MF Global Holdings investors have reached a a $29.8 million settlement with five financial institutions that underwrote the sale of its bonds, apparently concluding more than four years of litigation over the 2011 collapse of the futures brokerage.
The settlement in the securities class action brings the total recovery for investors to around $234 million, including $74.9 million from other underwriters, $64.5 million from ex-New Jersey Governor Jon Corzine and other former MF Global officials, and $65 million from the company’s auditor, PwC.
Investors led by the Virginia Retirement System and the Canadian province of Alberta alleged the five financial institutions — Jefferies LLC; units of Bank of Montreal, Natixis SA, and U.S. Bancorp; and Lebenthal & Co. — made false and misleading statements when they helped MF Global sell $325 million of 6.25% senior notes in August 2011.
As Reuters reports, MF Global filed for bankruptcy protection in October 2011 as “worries mounted about its sovereign debt exposure, credit rating downgrades, margin calls, and news that customer funds had been used to cover liquidity shortfalls.”
Corzine, who had joined the firm in March 2010, set out to try to transform it from a low-profile commodities broker into a Wall Street investment bank. He took a $6.3 billion position in European sovereign debt, especially the bonds of Italy, Spain, Portugal, and Ireland, betting the European Union would come to the rescue of Europe’s troubled economies, averting a default.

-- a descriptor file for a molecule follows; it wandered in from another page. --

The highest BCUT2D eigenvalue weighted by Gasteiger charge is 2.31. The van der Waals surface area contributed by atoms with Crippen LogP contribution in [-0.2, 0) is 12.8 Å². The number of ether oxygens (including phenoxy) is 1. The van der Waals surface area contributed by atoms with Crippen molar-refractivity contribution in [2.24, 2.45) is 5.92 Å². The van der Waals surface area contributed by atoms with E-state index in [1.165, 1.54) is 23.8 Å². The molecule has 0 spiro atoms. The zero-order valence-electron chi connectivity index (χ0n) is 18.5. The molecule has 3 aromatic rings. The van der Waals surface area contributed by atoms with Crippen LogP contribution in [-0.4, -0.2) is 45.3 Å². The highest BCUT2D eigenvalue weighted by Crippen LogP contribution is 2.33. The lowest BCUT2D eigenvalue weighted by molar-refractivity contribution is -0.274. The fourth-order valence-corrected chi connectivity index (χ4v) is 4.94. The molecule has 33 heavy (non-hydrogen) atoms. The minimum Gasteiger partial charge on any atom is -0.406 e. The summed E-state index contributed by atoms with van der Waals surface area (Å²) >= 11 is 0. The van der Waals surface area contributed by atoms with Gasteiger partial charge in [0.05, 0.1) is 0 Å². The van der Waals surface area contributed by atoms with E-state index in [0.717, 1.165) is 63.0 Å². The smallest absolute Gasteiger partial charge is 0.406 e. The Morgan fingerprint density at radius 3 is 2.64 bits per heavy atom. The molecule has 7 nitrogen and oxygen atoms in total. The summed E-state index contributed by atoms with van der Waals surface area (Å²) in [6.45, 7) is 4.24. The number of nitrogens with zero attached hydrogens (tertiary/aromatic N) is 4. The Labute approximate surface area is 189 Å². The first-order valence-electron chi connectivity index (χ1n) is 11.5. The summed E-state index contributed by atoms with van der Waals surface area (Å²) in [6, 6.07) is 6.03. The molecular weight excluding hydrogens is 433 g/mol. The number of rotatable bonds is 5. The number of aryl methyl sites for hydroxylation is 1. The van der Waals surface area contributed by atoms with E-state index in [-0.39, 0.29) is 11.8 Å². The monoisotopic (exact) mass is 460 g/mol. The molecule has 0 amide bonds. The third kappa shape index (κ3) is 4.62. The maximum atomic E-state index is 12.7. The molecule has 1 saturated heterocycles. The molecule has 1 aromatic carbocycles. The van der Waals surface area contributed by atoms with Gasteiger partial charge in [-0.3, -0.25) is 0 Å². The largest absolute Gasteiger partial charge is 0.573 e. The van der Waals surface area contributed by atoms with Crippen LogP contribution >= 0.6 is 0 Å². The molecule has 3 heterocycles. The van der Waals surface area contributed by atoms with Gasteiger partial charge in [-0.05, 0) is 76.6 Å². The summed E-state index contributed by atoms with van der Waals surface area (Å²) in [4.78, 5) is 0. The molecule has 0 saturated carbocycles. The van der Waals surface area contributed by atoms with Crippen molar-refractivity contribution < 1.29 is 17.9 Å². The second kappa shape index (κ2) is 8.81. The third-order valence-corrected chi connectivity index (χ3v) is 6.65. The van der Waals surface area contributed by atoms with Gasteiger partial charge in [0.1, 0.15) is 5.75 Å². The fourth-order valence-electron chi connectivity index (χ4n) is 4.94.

The big bet led two ratings agencies to downgrade the firm to junk, draining investor confidence — and cash — from the firm, and sending it spiraling into bankruptcy proceedings, the New York Times said.
The exodus of investors created what was believed to be a $1.6 billion shortfall in customer accounts that should have been segregated from MF Global’s money pool. “The shortfall has since been recovered and brokerage customers of MF Global, with funds recovered by Securities Investor Protection Act litigation, are set to receive roughly 95 cents on the dollar,” the Wall Street Journal said.
The latest settlement of investors’ claims requires court approval.